My life was completely out of order, and I did not know how to get things right. In my confusion, I frequented the library, trying to find an answer there. But I did not know what books to read. The professional books were too hard for me. As I had come to like science very much, I also liked reading scientists' biography. So I read many such books.
But these books led me into more confusion, for many of the scientists I read about said they did not believe in God. Although I didn't quite understand their reasons, I felt they might have some reason. There arose a doubt in me, maybe there are other ways to truth, not just the one I knew, I thought.
I began to make friends with other students and went to listen to lectures about Buddhism, Qigong etc. As a result, I stopped praying and lost my faith. But forsaking God didn't help me, instead everything grew even worse. Although before I found the courses very hard to understand, I still managed to pass all the exams. But now I began to fall behind more and more, and failed more and more exams. I failed so many exams in the second year, that I could not get degree upon graduation, although I did well in the last two years.
I felt very painful and helpless. I went home during the second year summer vocation.
My father had been a communist party member. But just during the time when I lost my faith, he got his faith. I remember I used to ask my father if he believed in God or not, he always replied that he believed not in God nor in Devil but in himself. Unlike my mother, my father was an easy-going man, he always avoided conflicting others as much as possible, so he had got along quite well with his colleagues and leaders. But something happened that year that changed his life.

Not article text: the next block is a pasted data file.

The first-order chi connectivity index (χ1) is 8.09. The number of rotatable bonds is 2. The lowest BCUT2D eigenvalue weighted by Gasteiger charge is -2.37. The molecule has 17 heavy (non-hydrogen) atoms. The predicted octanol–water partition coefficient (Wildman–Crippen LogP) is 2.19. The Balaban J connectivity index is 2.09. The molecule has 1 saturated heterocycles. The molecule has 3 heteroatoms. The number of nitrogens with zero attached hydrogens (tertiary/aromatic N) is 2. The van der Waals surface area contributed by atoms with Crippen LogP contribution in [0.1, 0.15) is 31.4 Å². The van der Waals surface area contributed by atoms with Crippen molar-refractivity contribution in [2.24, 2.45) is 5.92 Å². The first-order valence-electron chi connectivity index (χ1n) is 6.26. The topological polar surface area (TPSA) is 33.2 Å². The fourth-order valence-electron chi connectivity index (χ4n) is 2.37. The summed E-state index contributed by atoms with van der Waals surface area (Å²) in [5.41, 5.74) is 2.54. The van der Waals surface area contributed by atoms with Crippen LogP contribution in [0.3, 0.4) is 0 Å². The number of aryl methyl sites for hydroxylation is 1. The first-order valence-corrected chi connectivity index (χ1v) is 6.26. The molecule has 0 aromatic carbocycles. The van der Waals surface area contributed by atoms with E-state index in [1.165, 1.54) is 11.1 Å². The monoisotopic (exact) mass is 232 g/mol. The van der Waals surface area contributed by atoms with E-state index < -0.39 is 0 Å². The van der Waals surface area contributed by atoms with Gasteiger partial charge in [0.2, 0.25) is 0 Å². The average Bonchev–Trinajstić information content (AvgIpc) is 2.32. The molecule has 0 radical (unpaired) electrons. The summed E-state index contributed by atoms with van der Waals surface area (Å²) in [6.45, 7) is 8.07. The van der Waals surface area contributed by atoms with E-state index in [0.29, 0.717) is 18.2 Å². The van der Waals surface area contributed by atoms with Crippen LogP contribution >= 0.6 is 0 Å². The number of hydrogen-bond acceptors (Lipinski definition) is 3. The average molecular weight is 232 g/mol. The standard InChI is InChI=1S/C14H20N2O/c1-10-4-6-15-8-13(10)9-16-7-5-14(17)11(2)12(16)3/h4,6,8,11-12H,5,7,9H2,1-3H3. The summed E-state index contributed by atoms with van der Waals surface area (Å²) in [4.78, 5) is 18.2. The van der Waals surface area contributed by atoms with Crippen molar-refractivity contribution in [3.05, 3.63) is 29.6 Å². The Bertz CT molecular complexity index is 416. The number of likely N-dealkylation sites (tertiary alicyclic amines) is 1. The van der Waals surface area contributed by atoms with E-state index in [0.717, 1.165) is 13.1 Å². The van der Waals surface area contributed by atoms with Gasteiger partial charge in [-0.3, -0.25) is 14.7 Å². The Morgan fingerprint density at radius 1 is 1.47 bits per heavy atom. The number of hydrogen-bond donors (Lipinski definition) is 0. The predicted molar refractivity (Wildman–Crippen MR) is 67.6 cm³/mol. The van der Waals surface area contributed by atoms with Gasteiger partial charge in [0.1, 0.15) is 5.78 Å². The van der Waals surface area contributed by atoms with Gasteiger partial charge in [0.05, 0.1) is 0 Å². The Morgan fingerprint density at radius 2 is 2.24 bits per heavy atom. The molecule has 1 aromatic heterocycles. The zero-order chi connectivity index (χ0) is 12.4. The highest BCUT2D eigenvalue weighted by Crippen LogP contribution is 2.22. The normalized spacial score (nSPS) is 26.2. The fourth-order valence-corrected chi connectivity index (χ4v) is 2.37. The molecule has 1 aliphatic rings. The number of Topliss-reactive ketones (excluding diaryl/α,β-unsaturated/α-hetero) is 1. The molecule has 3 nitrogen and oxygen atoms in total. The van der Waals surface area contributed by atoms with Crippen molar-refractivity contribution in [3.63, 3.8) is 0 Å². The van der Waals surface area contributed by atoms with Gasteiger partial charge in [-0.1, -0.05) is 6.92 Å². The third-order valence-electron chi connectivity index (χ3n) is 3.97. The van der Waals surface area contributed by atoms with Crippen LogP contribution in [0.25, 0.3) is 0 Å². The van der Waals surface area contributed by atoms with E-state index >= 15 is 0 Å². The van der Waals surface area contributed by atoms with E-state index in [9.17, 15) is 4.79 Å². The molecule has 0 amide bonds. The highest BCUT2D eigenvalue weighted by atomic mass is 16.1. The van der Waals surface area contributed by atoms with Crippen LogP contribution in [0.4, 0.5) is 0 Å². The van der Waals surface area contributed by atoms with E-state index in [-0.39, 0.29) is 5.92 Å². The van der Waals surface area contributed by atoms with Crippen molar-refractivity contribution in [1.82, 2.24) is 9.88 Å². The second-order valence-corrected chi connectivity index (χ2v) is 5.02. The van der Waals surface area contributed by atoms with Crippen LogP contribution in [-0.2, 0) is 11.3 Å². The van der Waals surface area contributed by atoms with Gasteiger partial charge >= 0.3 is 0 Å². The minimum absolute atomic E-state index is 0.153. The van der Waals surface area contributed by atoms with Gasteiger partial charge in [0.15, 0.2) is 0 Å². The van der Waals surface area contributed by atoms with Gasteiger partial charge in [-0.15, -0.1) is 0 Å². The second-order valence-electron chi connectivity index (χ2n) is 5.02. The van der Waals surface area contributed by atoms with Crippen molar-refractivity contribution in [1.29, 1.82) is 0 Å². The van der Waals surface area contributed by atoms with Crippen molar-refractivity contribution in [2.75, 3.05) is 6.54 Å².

In the department which my father taught, they were going to nominate professors. Among all the teachers, my father was the best qualified, but someone played trick and got the nomination instead of my father. He was shocked, he used to think my mother met unfair treatment because of her straightforward and strong personality, but now himself, such a mild and tolerant man as he was, also was treated deceitfully and unfairly by people whom had never offended. He felt helpless. But at this point, my mother stood firmly by him. She prayed for him, and told him to trust God only, and feared not men. She encouraged him to write a report to state his case to the university, but at the same time advised him not to regard the professor's position too much, for after all it is only worldly honor, there are better things to pursue than that in God's kingdom. My father followed her advice. In his crisis, he felt he couldn't believe in himself as he had said before, and but he needed God very much. So he began to pray and read Bible. Although in the end he did not get the position of professor, he became a Christian.